Interestingly, the crizotinib target RON kinase has known roles in promoting erythroid cell proliferation following EPO-R-JAK2 activation (23), thereby highlighting a potential role for RON signaling in MPN cell pathogenesis. Of note, RON kinase was originally identified as an essential gene for cellular transformation by Friend erythroleukemia virus via activating STAT3 (24, 25), and has also been demonstrated to play a role in the inflammatory response and in tumorigenesis (7, 26, 27). However, the role of RON in MPN pathogenesis in unknown. Interestingly, we found that phosphorylation of RON is significantly increased in both SET2 and HEL persistent cells compared with parental cells (Fig. 3D; Supplementary Fig. S3B), and crizotinib is unable to inhibit RON activation and subsequent STAT3/5 phosphorylation in persistent cells, likely due to the high levels of RON phosphorylation in these cells (Fig. 3C; Supplementary Fig. S3A).

It has been reported that RON can be activated by erythropoietin receptor (EPO-R) downstream of JAK2 to promote erythroid progenitor expansion (23). When overexpressed in COS cells, RON forms a complex with EPO-R and can serve as a substrate for JAK2 (23). However, it is not known whether JAK2 and RON interact in JAK2-mutated cells at endogenous expression levels. Given the requirement for combination treatment with crizotinib and ruxolitinib to achieve an inhibitory response in persistent cells, we hypothesized that phosphorylated RON and JAK2 form a complex. Therefore, we performed co-immunoprecipitation assays between pRON and pJAK2, or pRON and JAK2 in persistent cells. Consistent with our hypothesis, we found that pJAK2 and JAK2 can be immunoprecipitated using an anti-pRON antibody, and reciprocally, pRON can be immunoprecipitated with an anti-pJAK2 antibody, suggesting that pRON and pJAK2 physically interact in persistent cells at endogenous expression levels (Fig. 3E). Importantly, we show that dual inhibition of RON and JAK2 with crizotinib and ruxolitinib disrupts this interaction in both SET2 and HEL persistent cells (Fig. 3F; Supplementary Fig. S3C–S3F). These data suggest that pRON physically interacts with pJAK2 to sustain JAK-inhibitor persistence, and that crizotinib impairs this interaction and subsequently decreases JAK/STAT signaling and cell proliferation.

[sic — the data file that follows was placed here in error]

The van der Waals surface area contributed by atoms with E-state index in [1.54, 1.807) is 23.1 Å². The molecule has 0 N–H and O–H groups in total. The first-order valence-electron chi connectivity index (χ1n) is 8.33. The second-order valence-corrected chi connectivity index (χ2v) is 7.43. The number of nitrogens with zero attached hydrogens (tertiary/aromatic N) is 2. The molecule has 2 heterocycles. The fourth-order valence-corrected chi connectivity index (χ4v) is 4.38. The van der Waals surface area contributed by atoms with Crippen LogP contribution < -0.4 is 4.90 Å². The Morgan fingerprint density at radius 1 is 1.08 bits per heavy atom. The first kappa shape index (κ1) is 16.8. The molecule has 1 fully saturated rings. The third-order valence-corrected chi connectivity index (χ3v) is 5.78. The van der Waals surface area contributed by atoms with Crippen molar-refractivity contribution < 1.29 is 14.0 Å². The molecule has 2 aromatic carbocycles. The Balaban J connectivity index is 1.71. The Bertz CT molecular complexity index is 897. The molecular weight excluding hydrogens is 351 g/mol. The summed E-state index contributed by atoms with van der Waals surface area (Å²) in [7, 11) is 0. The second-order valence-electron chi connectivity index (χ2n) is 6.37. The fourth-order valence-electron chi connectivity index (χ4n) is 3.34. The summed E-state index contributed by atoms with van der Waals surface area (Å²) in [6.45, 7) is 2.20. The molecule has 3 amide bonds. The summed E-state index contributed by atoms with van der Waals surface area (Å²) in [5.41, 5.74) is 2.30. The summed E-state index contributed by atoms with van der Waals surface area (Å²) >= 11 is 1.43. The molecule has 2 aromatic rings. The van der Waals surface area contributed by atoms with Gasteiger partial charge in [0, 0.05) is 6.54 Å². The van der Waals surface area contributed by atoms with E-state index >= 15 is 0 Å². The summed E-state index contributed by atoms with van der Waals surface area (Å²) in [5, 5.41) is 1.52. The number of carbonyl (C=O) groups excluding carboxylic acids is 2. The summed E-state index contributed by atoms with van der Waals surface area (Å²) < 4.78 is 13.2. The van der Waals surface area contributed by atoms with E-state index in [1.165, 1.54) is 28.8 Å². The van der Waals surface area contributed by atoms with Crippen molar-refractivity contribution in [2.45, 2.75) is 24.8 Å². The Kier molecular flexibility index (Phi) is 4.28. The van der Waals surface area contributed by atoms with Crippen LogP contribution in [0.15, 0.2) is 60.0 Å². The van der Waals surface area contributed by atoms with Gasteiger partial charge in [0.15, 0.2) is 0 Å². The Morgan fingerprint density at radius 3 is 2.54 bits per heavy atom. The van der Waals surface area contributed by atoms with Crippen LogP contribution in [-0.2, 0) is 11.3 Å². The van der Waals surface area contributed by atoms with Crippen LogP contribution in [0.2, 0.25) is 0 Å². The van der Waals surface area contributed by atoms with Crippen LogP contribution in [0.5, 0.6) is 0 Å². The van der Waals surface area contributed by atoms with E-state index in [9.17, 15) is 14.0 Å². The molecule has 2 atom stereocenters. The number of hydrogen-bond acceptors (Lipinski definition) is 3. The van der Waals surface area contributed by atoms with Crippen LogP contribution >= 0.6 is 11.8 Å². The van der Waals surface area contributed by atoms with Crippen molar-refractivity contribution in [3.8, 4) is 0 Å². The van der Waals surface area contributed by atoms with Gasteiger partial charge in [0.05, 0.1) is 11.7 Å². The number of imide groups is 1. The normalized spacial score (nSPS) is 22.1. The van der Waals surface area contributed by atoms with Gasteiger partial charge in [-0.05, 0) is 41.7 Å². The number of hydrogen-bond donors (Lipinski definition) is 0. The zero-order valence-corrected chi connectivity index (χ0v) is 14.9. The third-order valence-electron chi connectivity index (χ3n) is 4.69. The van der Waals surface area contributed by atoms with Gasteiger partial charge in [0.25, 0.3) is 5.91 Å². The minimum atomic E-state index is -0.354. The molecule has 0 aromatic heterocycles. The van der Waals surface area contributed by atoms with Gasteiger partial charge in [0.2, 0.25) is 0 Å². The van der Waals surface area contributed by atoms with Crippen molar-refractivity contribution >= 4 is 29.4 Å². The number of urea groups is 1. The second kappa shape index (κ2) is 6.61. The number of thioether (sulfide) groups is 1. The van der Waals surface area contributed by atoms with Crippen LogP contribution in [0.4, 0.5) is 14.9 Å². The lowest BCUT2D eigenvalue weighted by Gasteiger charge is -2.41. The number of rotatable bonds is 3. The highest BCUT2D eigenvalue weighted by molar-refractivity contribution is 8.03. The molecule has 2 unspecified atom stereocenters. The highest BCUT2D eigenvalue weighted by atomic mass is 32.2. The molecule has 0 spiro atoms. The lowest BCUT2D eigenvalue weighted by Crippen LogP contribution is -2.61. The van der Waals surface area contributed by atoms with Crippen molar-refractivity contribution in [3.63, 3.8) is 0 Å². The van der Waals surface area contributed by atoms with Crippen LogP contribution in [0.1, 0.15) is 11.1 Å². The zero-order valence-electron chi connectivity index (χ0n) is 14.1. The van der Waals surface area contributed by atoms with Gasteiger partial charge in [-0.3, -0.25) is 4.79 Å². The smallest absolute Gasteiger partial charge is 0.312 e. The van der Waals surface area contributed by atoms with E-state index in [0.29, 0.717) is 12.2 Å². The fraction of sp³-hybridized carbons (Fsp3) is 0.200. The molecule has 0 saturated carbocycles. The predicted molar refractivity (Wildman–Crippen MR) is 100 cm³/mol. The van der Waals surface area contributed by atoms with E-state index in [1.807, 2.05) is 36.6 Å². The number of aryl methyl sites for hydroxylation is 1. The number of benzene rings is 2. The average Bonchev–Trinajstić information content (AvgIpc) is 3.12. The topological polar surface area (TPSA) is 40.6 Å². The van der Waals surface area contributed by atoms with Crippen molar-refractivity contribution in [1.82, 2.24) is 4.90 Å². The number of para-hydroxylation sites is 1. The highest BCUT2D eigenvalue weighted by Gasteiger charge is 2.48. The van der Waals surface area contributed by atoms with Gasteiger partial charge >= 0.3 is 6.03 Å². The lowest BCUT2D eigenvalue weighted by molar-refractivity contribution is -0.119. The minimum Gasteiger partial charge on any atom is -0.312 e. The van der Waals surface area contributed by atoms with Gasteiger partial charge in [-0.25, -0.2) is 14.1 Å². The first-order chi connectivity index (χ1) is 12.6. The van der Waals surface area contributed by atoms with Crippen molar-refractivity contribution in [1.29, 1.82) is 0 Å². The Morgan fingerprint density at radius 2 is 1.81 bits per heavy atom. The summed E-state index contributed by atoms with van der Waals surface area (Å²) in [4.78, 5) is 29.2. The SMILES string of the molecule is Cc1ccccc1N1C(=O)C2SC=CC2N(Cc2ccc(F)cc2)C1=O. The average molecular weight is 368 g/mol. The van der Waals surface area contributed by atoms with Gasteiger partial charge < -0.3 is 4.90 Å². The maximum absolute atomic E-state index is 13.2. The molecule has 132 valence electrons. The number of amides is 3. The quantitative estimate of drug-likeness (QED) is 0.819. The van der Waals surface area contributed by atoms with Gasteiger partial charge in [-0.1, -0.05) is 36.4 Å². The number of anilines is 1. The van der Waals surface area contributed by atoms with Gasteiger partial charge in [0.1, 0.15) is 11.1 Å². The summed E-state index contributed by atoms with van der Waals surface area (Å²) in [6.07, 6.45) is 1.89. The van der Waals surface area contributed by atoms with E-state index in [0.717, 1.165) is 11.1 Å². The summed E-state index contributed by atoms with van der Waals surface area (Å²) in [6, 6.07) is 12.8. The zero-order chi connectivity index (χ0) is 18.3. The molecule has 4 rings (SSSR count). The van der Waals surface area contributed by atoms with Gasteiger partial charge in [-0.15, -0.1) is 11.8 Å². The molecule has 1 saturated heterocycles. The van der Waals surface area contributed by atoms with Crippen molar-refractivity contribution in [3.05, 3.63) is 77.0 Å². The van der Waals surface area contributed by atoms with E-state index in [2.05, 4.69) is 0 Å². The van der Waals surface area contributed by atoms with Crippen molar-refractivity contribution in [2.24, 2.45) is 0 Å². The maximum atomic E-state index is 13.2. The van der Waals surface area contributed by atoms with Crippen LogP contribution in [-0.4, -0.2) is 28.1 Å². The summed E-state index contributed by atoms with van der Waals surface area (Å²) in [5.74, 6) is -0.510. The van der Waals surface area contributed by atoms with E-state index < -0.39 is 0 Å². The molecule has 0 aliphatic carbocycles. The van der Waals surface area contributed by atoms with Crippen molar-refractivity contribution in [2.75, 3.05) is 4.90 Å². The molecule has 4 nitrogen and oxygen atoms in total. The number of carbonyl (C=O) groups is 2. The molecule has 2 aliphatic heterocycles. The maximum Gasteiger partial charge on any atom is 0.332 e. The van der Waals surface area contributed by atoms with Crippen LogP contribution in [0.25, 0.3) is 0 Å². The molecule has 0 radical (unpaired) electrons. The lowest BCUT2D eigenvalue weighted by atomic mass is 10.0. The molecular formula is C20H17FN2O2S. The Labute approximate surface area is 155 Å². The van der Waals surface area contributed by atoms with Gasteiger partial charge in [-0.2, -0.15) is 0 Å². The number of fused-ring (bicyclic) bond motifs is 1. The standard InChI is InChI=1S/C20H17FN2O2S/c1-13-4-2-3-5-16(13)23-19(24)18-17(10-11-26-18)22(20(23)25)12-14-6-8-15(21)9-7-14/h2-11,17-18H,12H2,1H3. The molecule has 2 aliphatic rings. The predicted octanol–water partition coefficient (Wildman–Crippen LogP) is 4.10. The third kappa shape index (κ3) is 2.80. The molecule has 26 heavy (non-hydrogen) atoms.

RON kinase is an important target of crizotinib in MPN